News & Insights
By Dr. Philip R. O. Payne, PhD, FACMI, Co-founder Signet Accel There have been a variety of publications and debates over the past several years arguing for the adoption of lessons learned from the private sector in order to increase the speed, scale, and scope of innovation in the healthcare and life sciences research communities. At their core, these arguments speak to the need to increase the agility and data-centricity of investigative efforts that seek to develop and disseminate new biomedical knowledge. However, when considering such a charge, a number of important questions come to mind, specifically: 1) can we map the role of a researcher to that of an entrepreneur, as one would find in the private sector; and 2) what are the foundational resources needed for such researchers to pursue their activities in a manner that is analogous to entrepreneurs in the private sector?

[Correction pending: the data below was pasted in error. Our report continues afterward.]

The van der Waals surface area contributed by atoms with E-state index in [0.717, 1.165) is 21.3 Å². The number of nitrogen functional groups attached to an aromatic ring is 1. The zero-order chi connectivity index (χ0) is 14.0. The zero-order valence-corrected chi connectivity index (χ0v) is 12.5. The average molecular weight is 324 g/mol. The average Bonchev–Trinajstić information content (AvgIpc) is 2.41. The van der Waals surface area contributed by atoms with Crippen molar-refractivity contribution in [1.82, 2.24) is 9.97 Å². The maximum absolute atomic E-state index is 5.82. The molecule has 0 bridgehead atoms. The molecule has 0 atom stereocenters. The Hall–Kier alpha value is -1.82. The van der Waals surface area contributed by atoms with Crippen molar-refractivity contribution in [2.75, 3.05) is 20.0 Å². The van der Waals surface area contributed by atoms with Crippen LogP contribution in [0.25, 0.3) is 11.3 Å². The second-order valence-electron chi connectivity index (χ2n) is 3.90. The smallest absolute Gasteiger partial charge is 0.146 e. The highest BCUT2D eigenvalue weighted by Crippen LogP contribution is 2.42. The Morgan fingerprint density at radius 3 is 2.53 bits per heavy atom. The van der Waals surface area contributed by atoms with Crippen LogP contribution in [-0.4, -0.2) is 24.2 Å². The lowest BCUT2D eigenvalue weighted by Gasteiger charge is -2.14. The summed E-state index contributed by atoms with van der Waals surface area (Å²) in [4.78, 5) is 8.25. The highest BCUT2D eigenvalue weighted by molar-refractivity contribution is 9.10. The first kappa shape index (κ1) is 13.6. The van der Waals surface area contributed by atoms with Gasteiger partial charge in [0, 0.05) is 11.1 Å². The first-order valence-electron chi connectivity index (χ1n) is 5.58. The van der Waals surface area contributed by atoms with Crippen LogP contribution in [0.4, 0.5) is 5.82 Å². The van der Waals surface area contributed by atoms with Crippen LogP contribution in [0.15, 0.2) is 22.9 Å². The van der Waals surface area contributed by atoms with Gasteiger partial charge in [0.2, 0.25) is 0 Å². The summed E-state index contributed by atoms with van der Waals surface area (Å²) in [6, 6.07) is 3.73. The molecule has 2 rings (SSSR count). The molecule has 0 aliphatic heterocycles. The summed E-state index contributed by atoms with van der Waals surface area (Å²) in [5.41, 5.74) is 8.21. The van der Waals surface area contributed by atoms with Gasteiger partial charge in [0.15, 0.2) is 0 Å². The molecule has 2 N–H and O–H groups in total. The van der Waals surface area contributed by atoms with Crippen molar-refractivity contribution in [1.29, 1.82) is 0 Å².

The biopharmaceutical industry is under tremendous pressure to deliver more robust research methodologies, investigate new treatments, and better understand (and predict) interactive affects for those with comorbidities and concomitant treatments. Yet, at the same time, an estimated 80% of healthcare data remains unstructured, and therefore locked and inaccessible.